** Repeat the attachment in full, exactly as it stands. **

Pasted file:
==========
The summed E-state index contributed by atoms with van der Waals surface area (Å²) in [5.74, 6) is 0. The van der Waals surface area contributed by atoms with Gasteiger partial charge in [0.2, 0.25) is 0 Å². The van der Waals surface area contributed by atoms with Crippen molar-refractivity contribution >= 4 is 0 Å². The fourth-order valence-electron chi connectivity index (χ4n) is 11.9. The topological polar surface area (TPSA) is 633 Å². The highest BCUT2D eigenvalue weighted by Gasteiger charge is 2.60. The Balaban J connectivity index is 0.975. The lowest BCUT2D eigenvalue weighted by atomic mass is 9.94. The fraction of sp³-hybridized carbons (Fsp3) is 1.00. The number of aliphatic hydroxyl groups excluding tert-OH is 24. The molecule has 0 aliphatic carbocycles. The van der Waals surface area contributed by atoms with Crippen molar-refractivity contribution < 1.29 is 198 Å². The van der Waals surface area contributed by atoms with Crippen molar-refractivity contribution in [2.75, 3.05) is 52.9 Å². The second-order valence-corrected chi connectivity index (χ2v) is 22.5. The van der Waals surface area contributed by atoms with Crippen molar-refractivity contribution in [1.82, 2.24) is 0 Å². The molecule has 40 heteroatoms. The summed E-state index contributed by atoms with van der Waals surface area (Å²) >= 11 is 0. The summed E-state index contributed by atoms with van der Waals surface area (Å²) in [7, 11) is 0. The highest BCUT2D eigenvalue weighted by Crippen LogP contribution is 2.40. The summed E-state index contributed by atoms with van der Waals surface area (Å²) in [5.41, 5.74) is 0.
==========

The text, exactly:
The summed E-state index contributed by atoms with van der Waals surface area (Å²) in [5.74, 6) is 0. The van der Waals surface area contributed by atoms with Gasteiger partial charge in [0.2, 0.25) is 0 Å². The van der Waals surface area contributed by atoms with Crippen molar-refractivity contribution >= 4 is 0 Å². The fourth-order valence-electron chi connectivity index (χ4n) is 11.9. The topological polar surface area (TPSA) is 633 Å². The highest BCUT2D eigenvalue weighted by Gasteiger charge is 2.60. The Balaban J connectivity index is 0.975. The lowest BCUT2D eigenvalue weighted by atomic mass is 9.94. The fraction of sp³-hybridized carbons (Fsp3) is 1.00. The number of aliphatic hydroxyl groups excluding tert-OH is 24. The molecule has 0 aliphatic carbocycles. The van der Waals surface area contributed by atoms with Crippen molar-refractivity contribution < 1.29 is 198 Å². The van der Waals surface area contributed by atoms with Crippen molar-refractivity contribution in [2.75, 3.05) is 52.9 Å². The second-order valence-corrected chi connectivity index (χ2v) is 22.5. The van der Waals surface area contributed by atoms with Crippen molar-refractivity contribution in [1.82, 2.24) is 0 Å². The molecule has 40 heteroatoms. The summed E-state index contributed by atoms with van der Waals surface area (Å²) >= 11 is 0. The summed E-state index contributed by atoms with van der Waals surface area (Å²) in [7, 11) is 0. The highest BCUT2D eigenvalue weighted by Crippen LogP contribution is 2.40. The summed E-state index contributed by atoms with van der Waals surface area (Å²) in [5.41, 5.74) is 0.